In the artificial landscape that is Los Angeles, where even palm trees are imported, nothing epitomizes man's short-sighted efforts to reshape the face of the earth more than the LA River: ... See full summary »
It's the summer of 1994, and the streets of New York are pulsing with hip-hop. Set against this backdrop, a lonely teenager named Luke Shapiro spends his last summer before university selling marijuana throughout New York City, trading it with his unorthodox psychotherapist for treatment, while having a crush on his stepdaughter.
At the age of 21, Tim discovers he can travel in time and change what happens and has happened in his own life. His decision to make his world a better place by getting a girlfriend turns out not to be as easy as you might think.
SWEDISH AUTO is the dramatic story of a small-town mechanic who voyeuristically observes life from the shadows. When he discovers that a young woman is similarly watching him, he is ... See full summary »
"The Boat That Rocked" is an ensemble comedy in which the romance takes place between the young people of the '60s and pop music. It's about a band of rogue DJs that captivated Britain, playing the music that defined a generation and standing up to a government that wanted classical music, and nothing else, on the airwaves. The Count, a big, brash, American god of the airwaves; Quentin, the boss of Radio Rock -- a pirate radio station in the middle of the North Sea that's populated by an eclectic crew of rock and roll DJs; Gavin, the greatest DJ in Britain who has just returned from his drug tour of America to reclaim his rightful position; Dave, an ironic, intelligent and cruelly funny co-broadcaster; and a fearsome British government official out for blood against the drug takers and lawbreakers of a once-great nation. Written by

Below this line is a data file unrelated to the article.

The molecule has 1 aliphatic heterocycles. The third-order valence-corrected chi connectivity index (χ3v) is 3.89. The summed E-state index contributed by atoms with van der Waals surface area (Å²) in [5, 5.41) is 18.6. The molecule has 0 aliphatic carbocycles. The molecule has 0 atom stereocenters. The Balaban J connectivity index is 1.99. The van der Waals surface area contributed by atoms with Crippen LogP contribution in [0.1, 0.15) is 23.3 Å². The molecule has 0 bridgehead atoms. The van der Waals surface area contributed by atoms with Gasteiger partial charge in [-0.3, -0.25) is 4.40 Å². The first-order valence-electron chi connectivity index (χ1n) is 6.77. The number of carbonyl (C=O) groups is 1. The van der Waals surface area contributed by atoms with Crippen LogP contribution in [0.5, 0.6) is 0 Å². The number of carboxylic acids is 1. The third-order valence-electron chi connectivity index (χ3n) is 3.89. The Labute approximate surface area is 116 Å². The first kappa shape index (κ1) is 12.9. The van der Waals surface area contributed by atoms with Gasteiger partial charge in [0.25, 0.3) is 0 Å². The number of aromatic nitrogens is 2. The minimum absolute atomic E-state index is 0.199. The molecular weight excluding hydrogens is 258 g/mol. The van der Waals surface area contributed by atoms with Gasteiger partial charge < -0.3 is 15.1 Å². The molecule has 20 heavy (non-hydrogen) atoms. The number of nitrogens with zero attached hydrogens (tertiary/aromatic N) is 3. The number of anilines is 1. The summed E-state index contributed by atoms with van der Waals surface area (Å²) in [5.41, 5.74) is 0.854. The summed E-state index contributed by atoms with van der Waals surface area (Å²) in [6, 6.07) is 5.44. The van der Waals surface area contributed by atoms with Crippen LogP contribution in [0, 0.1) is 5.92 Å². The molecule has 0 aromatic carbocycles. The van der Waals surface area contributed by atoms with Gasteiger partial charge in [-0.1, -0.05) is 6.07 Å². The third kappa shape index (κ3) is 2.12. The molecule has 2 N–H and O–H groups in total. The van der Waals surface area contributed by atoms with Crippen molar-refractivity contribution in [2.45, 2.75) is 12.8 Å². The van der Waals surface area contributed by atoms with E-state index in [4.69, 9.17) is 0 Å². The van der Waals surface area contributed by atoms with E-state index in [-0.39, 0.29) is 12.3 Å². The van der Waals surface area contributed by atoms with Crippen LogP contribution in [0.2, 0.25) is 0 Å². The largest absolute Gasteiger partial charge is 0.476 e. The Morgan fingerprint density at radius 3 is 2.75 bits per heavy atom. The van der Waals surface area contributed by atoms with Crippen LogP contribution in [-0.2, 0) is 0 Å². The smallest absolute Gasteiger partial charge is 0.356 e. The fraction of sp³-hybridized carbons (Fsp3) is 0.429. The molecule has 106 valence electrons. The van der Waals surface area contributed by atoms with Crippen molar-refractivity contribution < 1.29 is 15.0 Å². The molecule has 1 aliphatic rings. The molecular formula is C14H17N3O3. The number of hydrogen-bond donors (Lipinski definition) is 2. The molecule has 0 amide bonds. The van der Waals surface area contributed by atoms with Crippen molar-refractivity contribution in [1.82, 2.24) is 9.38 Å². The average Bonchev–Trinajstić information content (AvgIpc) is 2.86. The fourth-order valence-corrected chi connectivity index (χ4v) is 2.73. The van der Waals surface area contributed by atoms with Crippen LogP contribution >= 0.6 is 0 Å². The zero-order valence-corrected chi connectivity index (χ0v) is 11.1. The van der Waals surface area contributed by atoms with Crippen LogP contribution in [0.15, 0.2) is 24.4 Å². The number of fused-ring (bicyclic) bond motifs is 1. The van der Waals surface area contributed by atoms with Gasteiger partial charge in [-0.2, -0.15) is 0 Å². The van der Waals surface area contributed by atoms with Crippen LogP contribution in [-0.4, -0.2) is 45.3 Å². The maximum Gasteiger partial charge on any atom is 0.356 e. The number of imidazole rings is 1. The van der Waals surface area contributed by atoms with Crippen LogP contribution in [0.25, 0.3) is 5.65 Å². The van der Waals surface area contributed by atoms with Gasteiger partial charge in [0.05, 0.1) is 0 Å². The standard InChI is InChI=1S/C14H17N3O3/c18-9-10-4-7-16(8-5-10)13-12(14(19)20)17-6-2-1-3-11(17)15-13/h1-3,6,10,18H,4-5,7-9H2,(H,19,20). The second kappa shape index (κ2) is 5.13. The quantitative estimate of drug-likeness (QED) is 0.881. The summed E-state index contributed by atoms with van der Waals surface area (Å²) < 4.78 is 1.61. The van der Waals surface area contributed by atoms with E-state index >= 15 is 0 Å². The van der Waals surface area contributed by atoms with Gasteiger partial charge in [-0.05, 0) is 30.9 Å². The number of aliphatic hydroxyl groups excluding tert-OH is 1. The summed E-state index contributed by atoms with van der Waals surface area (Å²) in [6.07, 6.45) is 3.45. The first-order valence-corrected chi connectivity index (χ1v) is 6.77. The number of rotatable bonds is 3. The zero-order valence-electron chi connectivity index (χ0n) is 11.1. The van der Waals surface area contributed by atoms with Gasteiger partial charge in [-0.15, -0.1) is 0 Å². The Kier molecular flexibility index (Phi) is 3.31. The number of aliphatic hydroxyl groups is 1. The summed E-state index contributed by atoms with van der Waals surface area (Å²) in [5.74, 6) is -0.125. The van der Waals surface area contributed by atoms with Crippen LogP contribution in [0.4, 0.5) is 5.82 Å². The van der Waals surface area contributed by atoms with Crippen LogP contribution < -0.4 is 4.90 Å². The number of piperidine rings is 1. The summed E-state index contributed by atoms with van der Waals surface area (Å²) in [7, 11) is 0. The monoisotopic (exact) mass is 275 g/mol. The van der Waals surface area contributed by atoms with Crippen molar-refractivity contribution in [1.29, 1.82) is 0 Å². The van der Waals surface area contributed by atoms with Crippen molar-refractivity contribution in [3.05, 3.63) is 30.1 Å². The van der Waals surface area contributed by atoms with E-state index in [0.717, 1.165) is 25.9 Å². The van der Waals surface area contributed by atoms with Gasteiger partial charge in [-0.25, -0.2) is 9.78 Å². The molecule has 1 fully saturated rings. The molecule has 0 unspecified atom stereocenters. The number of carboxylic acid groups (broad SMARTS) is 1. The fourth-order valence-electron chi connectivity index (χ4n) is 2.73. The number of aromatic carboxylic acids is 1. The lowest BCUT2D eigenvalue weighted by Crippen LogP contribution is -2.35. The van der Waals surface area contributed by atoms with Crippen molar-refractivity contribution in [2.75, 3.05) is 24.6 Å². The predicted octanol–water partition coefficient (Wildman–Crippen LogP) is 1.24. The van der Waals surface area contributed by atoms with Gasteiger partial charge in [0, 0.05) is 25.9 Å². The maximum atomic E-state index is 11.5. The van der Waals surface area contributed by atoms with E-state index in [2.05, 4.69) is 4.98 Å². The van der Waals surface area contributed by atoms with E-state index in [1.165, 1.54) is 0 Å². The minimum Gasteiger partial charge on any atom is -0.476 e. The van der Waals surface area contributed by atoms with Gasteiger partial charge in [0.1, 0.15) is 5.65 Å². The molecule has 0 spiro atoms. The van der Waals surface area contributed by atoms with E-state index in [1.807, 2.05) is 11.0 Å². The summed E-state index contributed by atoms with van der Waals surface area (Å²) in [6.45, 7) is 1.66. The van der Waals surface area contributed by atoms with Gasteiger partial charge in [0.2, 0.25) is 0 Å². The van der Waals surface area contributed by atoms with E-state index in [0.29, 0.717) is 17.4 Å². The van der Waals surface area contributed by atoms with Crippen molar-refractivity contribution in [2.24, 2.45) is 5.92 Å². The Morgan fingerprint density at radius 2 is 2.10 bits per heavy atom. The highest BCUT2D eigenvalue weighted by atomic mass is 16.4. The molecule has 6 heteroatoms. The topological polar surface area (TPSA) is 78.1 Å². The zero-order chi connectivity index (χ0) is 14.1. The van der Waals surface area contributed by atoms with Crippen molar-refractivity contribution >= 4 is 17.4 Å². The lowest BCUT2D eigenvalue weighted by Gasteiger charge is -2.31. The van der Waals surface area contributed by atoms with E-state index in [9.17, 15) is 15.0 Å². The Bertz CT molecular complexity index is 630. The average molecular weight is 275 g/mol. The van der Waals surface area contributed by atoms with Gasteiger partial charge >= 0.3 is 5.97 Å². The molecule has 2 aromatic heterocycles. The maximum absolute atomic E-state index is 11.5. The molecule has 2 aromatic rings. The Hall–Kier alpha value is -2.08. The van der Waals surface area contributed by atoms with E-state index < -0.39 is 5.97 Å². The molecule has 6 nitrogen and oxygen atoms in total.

While the historical character who was responsible for shutting down pirate radio was Tony Benn (the Postmaster General at the time), Alistair Dormandy, Kenneth Branagh's character, appears to be a synthesis of uptight and mean spirited and outdated 1950s Tory patriarchs. See more »
Early in the film, some of the characters are playing a trivia game and two of them "high-five" each other. The "high-five" didn't begin until the late 1970s and wasn't popularized until the early 1980s-by athletes. In 1966, athletes would simply shake hands. See more »
Small smiles, small coughs, small giggles, small scowls, small gestures, small looks, small remarks, small hugs, small sounds...not so small laughs and, finally, a warm feeling.
This comment does not contain any spoilers, because the plot isn't of any significance to me - it is the people who are important, and should always be. And in my opinion the main strength of "The Boat" is that it rocks you ever so gently into liking all the characters on it and being just that little bit envious about the freedom they are enjoying and sharing, and also wishing the fun never ends.
If you don't like this film for one reason or another, you might feel vindicated by its patchwork story, by a partly anachronistic soundtrack, by its lightheartedness and unpretentiousness, or even by its premise that all is well in the world of rock and that we are immortal while we dream.
If you like it, I hope it is because it made you feel drunk with happiness and whispered into your ear about the beauty of youth and hope and friendship.
I doubt one could or should ask for more.
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